Susan S. Fainstein


On her book The Just City

Cover Interview of February 15, 2011


Although the resources available to cities are determined largely by higher levels of government and the autonomous decisions of private investors, local public policy making still affects who gets what and is not fully constrained.  The choices of objects for investment (e.g. stadiums v. housing, infrastructure v. incentives to private developers, schools v. convention centers) as well as locational decisions (e.g. where to put the bus station or public housing) are made by local governments.

Particular policy areas in which municipalities have considerable discretion and thus the power to distribute benefits and cause harm include urban redevelopment, housing programs, zoning, racial and ethnic relations, open space planning, and service delivery. Whether the policy emphasis and budgetary priorities should be on physical construction or human capital development, dispersion of low-income households or neighborhood improvements—these are decisions made locally.

My hope in writing a book about the just city is to influence readers to see more clearly who wins and who loses from policies framed in terms of competitiveness.  Public officials, if they evaluated decisions in terms of the norms of diversity, democracy, and equity, would reach different conclusions than if they only focused on attracting more investment than other cities.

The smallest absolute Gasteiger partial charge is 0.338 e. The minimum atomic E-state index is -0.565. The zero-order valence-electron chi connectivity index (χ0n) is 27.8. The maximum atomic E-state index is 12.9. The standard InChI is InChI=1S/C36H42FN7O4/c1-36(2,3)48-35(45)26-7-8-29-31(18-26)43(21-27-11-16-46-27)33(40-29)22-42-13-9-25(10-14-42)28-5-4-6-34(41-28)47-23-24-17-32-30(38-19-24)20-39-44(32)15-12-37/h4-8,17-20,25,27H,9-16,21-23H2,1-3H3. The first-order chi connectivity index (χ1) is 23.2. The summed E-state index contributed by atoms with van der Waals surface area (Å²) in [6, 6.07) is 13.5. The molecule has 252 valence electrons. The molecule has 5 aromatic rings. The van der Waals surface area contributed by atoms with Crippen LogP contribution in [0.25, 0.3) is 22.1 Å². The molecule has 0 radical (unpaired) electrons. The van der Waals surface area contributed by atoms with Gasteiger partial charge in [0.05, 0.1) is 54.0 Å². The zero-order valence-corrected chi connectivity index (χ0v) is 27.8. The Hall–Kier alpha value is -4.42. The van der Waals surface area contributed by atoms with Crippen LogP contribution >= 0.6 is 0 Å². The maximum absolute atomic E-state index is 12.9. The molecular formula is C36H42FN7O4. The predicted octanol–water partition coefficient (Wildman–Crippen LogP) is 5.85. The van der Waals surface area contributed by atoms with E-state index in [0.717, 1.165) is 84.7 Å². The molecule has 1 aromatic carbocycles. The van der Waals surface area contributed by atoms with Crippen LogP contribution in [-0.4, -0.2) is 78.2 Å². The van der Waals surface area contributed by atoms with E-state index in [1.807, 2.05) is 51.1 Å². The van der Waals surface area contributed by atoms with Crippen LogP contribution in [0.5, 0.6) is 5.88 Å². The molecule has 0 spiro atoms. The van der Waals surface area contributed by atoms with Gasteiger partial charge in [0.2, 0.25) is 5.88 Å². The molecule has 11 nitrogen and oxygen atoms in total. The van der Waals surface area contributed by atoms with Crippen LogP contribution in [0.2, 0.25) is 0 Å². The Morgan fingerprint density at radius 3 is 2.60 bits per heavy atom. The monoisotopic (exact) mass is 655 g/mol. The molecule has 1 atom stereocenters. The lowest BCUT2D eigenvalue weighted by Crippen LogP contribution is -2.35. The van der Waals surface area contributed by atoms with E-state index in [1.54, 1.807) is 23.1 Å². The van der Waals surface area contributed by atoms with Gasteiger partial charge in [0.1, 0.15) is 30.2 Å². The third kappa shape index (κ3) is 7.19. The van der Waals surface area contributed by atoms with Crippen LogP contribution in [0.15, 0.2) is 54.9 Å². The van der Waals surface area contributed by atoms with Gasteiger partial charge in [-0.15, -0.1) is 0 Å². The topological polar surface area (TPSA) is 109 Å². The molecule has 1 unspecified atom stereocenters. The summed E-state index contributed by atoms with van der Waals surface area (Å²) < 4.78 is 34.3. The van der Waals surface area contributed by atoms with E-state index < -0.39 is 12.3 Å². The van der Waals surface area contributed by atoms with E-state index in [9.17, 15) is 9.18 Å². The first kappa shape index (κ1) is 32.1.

Although cities cannot flourish without investment, the welfare of their inhabitants depends on more than simply an assumption that the benefits of any investment will trickle down to everyone.  The justice criterion does not necessarily negate efficiency and effectiveness as methods of choosing among alternatives.  Rather, it requires the policy maker to ask: Efficiency or effectiveness to what end?

The measurement of outcomes in aggregate monetary terms leads to an apparent trade-off between efficiency and equity.  If, instead of asking the overall benefit/cost ratio of a given project, we inquired as to the benefits and costs to those least well-off or those most directly and adversely affected, we would likely reach a different conclusion.

Making justice a priority would change the character of urban policy making.

© 2010 Susan Fainstein